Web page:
Abu Dhabi: With the emergence of comprehensive online learning, the UAE will be able to confidently set up towns that do not have any schools within them within the next five years, top industry experts said in the capital on Tuesday.
All the learning will take place online to serve a generation that thrives on its tablets and smartphones, they added, speaking at a panel convened on the second day of education conference Bett Middle East and Africa.
“There are schools in Saudi Arabia that allow students to pursue their full K-12 education online, and there is already a school that offers this in Dubai. As the technology continues to spread, we will see many more such schools. Despite educator fears, we cannot deny the fact that education will soon be conducted online, using a variety of tools like virtual reality and artificial intelligence that simply make learning more effective,” Dr Fahem Al Nuaimi, chief executive officer at the UAE’s Advanced National Research and Education Network (Ankabut), told Gulf News.
Ankabut is a Khalifa University initiative that connects academia to advanced IP networking in a bid to enhance collaboration, knowledge-sharing and research. The initiative has already connected 85 educational institutions in the UAE, including top universities and schools, and provides links with universities in the United States, Canada and Japan.
“With the advances in technology, even assessing students remotely can be made secure, and I believe universities and their courses will soon be available not just online but through smartphones. In this environment of rapid change, educators must retrain themselves to cater to a generation that is already far more tech-savvy. Otherwise, the GCC will continue to suffer from the skills gap that gives it the highest rate of unemployment worldwide,” Dr Al Nuaimi said.
Online learning can also effectively serve disadvantaged populations in a way that traditional forms of education cannot, experts said.
“We support 900 students from across the region with their education, and 17 per cent of them are refugees based in Jordan, Lebanon, Turkey and Yemen. These students would not have access to graduate education, but our online degrees allow them to get the advanced learning they need and join the workforce,” said Maysa Jalbout, chief executive officer at the Abdullah Al Gurair Foundation for Education.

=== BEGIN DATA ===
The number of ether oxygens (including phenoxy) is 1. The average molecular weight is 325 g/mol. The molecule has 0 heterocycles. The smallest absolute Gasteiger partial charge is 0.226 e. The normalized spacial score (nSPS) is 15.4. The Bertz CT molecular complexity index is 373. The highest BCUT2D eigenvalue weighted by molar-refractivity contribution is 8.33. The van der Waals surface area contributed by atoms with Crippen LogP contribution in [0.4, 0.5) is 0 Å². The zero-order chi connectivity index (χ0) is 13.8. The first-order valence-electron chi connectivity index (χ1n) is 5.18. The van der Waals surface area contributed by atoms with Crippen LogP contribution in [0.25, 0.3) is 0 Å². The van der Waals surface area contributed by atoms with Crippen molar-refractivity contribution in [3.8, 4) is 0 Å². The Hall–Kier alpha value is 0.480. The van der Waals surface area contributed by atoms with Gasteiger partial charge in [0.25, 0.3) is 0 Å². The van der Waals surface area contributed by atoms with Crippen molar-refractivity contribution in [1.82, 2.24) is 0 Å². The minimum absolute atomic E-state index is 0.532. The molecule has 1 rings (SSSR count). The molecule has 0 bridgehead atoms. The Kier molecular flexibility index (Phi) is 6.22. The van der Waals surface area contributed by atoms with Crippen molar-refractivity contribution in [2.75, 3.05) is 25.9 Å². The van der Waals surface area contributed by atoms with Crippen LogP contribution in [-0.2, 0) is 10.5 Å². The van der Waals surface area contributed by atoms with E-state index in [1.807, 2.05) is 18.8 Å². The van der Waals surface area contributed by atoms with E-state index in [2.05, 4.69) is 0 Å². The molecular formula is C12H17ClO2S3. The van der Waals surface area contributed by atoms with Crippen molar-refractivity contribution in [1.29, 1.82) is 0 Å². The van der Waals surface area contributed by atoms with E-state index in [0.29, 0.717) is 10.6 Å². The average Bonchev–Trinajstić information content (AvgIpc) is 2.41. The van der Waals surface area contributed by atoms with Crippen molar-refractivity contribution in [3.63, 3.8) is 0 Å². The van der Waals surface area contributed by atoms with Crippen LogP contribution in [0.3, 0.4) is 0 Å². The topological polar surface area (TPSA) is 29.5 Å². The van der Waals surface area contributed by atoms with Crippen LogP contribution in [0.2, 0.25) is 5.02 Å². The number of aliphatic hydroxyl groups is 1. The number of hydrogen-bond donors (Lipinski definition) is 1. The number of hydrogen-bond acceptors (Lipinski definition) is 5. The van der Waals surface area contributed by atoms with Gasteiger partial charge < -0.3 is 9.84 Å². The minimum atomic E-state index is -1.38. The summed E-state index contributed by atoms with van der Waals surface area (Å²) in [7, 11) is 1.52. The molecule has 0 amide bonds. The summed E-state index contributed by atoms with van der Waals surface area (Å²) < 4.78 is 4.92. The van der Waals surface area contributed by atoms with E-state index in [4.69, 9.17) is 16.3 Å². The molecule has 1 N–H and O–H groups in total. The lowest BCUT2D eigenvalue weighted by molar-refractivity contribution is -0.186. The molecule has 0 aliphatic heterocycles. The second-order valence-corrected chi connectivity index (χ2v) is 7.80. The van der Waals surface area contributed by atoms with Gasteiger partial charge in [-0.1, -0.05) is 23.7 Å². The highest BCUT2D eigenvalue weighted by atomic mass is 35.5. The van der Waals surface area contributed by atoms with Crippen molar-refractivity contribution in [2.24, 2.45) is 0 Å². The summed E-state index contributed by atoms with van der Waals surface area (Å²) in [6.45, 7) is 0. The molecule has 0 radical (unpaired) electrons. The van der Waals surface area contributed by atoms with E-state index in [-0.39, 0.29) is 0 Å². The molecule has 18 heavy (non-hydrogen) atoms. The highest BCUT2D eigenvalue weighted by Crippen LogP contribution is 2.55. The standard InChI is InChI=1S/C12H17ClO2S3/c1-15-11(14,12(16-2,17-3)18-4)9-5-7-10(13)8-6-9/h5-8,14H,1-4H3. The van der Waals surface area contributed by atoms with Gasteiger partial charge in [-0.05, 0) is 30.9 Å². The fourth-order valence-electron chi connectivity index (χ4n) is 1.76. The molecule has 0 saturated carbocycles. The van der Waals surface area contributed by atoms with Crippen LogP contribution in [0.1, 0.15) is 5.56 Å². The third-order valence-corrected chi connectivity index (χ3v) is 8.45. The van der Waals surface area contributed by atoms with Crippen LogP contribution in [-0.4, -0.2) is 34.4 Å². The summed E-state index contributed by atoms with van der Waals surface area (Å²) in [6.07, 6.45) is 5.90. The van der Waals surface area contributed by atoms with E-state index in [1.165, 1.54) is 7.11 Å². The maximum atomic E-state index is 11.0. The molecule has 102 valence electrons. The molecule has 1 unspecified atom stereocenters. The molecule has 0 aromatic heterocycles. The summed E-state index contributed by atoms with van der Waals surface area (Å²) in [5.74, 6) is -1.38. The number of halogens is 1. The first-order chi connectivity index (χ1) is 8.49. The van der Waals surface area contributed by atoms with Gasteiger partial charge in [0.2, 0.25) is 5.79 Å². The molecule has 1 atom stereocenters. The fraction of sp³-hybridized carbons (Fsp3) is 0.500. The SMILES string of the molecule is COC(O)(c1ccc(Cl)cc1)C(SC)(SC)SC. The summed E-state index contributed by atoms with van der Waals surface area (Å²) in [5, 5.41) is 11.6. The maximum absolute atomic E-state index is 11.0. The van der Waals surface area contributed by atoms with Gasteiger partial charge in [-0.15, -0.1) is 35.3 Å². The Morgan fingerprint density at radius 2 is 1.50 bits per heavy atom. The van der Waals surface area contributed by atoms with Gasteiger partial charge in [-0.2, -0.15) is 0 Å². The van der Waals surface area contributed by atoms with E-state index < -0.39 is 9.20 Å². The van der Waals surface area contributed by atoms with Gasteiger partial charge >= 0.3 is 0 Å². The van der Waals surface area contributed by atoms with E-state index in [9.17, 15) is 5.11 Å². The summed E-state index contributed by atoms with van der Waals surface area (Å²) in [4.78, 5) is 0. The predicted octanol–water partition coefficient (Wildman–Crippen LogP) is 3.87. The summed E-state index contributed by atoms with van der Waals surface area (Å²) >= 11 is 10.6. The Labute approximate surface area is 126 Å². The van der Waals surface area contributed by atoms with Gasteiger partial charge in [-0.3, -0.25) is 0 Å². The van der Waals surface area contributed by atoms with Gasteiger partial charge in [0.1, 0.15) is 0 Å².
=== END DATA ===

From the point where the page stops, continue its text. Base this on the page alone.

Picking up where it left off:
The foundation is a philanthropic organisation that provides funded undergraduate and graduate education opportunities to high-achieving Arab students in need, and many of the 30 Master’s degrees on offer are conducted online.
Jalbout explained that some of the degrees are even provided by the Massachusetts Institute of Technology or the Arizona State University.
“We are seeing a lot of interest in these online programmes, even from young professionals who simply want to enhance their qualifications,” Jalbout said.
There are still a few challenges to overcome, however, including students’ fear about pursuing online degrees and English language proficiency.
“This is why we have embedded counsellors at the universities to work with students, and we also help connect students to one another. In the meantime, we are also looking for tech solutions that will be able to help students improve their English language proficiency,” Jalbout said.
Bett Middle East and Africa, which wrapped up in the capital on Tuesday, was organised by British events firm Ascential, in collaboration with the Abu Dhabi Department for Education and Knowledge. It was attended by nearly 2,500 educators, industry experts and government officials.